THE SCIENCE OF VALUATIONS
Taamara de Silva offers insights into how startup valuations are compiled
Are you a smart and daring Sri Lankan, brimming with passion and ready to embark on an ambitious venture? And are you prepared to stake your claim by disrupting the manner in which products and services are offered today?
If the answer is ‘yes,’ your enthusiasm would have seen you cash in your savings to build an amazing product prototype – the minimum viable product! But it is then that the problem arises. How do you launch it?
Obviously, you need money – for which investors would have to enter the picture. But before approaching them, you need to figure out the investment required. In other words, how much is your product worth? Not knowing the answer to this would be the worst part.
It’s commonly said that business valuation is more art than science. If this is true, valuing a startup is squarely in the domain of the artist. However, it’s possible to master the art and assign a value, which makes sense to you and is aligned with the expectations of potential investors.
The real issues in startup funding are the two variables used to come up with a valuation: cash (economics), which encompasses how much an investor pays for shares; and equity (control) or how many shares are issued to investors.
Of course, the entrepreneur’s supply curve and investor’s demand curve intersect in a zone where both can reach mutual agreement. This is the sweet spot. Yet, transactions often close on the basis of the bargaining power of the parties concerned.
So the best way to approach this issue is to put yourself in the shoes of an investor… and ask yourself a few questions.
Is the startup in a hot sector or do you have an experienced and proven management team? For instance, a serial entrepreneur can command a higher valuation. Do you have a functioning product (this may be more applicable to companies in the early stages)? Do you have traction? In other words, do customers see value in your product?
Business valuation of any kind is never cut and dry. For startups with little or no revenue and an uncertain future, assigning a valuation is especially tricky. However, for mature businesses that are publicly listed and have a steady revenue, specific facts and figures are used to determine a value.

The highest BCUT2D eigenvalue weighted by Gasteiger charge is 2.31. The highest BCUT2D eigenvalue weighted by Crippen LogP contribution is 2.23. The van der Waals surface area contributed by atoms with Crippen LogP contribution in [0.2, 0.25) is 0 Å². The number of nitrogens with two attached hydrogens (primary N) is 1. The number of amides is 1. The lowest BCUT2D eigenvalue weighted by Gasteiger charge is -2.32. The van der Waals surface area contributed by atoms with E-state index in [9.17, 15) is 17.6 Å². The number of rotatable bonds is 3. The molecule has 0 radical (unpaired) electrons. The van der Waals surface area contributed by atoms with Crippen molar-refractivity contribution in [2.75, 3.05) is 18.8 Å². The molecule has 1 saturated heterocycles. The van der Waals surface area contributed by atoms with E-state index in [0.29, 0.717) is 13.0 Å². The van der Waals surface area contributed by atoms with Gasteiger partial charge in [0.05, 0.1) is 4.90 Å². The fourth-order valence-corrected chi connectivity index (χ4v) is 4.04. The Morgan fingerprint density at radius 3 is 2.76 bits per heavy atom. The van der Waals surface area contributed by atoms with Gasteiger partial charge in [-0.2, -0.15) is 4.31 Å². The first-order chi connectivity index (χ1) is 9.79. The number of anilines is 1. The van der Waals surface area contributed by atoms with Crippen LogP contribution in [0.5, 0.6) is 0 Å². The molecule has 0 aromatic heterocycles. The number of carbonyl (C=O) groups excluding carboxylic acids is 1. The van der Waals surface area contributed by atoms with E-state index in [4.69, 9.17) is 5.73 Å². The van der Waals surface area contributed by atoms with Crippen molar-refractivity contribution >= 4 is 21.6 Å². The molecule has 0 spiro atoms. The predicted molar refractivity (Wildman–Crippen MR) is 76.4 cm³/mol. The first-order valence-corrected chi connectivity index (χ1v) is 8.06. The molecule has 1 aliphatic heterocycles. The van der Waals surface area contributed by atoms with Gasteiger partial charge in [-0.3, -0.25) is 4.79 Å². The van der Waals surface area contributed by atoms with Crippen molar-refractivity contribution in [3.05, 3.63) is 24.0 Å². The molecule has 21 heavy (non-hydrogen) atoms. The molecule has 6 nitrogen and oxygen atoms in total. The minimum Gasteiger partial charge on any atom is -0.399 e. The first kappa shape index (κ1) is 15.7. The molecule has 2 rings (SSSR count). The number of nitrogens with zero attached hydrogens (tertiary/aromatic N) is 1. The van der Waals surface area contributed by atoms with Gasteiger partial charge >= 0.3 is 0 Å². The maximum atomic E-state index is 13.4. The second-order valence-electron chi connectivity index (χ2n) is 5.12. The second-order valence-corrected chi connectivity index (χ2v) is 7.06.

New venture financing begins with an initial concept that is self-funded or through generous contributions from friends or family until it breaks even. Seed funding options are also available at this point including crowdfunding, which can be explored as an alternative.
However, rapid growth can be achieved when venture capital or angel investors, or a combination of both, invest through funding rounds. The initial round of funding is typically used to establish a product in the market and take the business from the growth stage to the next phase of expansion.
Subsequent funding rounds would be required when the company is relatively established and needs to expand by hiring more staff, penetrate new markets or even consider acquisitions. These rounds will take the company from the expansion to maturity stage in the business life cycle.
The mezzanine round is in fact an intermediate round and is recognised as bridge financing shortly before a company goes public. Having reached its maturity stage, it can consider mergers, acquisitions and listing on a stock exchange through an IPO.
This may also signal the exit stage for venture capitalists who intend to capitalise on their investment gains and repatriate profits back to their fund’s investors. In essence, the startup investment journey for early stage investors would have completed its full circle by then.
There are a few models that could be considered to value a startup but businesses shouldn’t stop at one approach. Sophisticated angels and entrepreneurs will want to use several methods because no single method is useful every time.
Multiple methods also help in the negotiation process because an average can be determined between them!